Nowadays I intentionally pair all of the time and I can say with confidence that it has made me into a better programmer, communicator, and team mate but not all of my experiences have not been pleasurable. I have found that pairing, like many XP practices, is easy to get wrong. Project teams misunderstand and abused this practice in terrible ways.
Inspired by my colleagues @moss and @lgdean who put together a presentation on pairing, I decided it was time to start compiling a list of "pairing smells" that I have experienced over the years:
Pair Stenographer - A driver who has no opinion on the subject. The navigator dictates code while the driver types. The crazy thing is that there are companies out there actively searching to fill this role!
"Pair Programmer is an apprenticeship position whose primary responsibility will be to support one of the company's founders - whom will call the Senior Programmer for this description - in the design and implementation of software products. The Senior Programmer will dictate code in python, C++, or other languages to the Pair Programmer." http://newyork.craigslist.org/mnh/sof/1645696541.htm
"We're Lost" - This is when the navigator does not know what is going on or how we got here. As the navigator you should always know where the driver is taking you. If you do not know where you are ask the driver to "pull over" so that you can figure out what the current task is and review the changes in your current change set. Then produce a "map" of where you are headed so that you do not get lost again.
"I don't need directions" - The driver wants to change things ignoring any direction from the navigator. This usually happens because the driver does not respect the navigators programming skill. In this case the best thing for the navigator to do is pull the driver aside and give them direct constructive feedback. Diana Larsen and Ester Derby offer an excellent course where the participants are taught various techniques for providing others with feedback.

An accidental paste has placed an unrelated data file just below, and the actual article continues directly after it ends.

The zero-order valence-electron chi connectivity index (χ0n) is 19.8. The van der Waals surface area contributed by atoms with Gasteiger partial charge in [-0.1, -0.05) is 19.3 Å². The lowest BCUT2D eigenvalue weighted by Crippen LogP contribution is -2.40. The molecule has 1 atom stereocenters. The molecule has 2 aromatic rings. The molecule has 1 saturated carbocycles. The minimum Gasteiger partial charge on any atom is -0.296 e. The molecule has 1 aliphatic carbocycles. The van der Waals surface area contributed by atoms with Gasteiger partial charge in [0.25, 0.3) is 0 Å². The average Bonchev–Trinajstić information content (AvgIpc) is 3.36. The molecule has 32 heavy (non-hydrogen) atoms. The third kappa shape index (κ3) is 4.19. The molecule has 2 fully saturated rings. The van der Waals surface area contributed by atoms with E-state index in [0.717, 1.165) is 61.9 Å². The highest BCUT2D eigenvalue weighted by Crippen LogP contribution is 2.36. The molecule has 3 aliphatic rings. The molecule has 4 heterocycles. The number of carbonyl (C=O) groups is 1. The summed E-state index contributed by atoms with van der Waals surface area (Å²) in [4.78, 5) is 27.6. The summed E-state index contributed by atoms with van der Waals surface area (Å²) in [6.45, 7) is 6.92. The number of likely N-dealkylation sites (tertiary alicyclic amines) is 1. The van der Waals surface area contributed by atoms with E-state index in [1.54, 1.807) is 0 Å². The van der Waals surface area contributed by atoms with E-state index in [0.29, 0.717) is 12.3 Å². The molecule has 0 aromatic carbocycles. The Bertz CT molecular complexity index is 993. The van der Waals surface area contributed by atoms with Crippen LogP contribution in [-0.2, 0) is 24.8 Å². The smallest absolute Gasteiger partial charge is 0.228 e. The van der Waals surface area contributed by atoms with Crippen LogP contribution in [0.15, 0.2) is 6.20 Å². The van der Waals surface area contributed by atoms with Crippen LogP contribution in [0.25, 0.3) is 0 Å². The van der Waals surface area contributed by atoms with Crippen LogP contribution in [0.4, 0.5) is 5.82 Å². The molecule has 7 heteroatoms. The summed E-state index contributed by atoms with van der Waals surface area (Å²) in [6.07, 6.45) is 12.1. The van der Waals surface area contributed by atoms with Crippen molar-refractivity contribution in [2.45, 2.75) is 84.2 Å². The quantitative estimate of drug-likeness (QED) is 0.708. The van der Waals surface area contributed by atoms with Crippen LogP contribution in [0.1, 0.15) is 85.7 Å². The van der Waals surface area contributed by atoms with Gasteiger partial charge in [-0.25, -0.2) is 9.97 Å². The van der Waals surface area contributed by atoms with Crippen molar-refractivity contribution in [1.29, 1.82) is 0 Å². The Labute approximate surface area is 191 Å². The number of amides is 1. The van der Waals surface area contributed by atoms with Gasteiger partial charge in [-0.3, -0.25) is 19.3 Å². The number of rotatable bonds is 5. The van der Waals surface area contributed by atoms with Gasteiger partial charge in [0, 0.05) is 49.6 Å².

Pair Copy Editor - "You misspelled that... You forgot a semi-colon...". Navigators, please be patient and let the IDE, compiler, or test tell the driver what is wrong. The driver is not going to get you both killed if they forgot a semi-colon.
e-mailing, texting, and talking on the phone - It's rude. Excuse yourself and go somewhere else.
Watch me look this up - At times innocuous, but pair researching can be a waist if you're both doing it using one workstation. Split up and perform the search simultaneously. When one of you finds something let the other know.
"What if I want to get a sandwich?" - Not everyone is on the same schedule. If you are hungry or have to take a bio break, do not feel compelled to stay at the workstation. It's OK if someone solos for a while.
"Want to pair in my (cube | office)?" - I cannot tell you the number of times I have declined these invitations. The guest is always at a disadvantage. Level the playing field by either setting up a shared workstation or use remote pairing and share desktops.
Pairing as training tool - I often hear people who advocate pair programming say that it is a great way to train new hires. In practice it is a not effective. Bad pairing is not a substitute for good training. When you hire people train them, otherwise your team may find them to be a burden and it has a poor effect on morale.
That's it for my first list. What "pairing smells" have you caught a whiff of?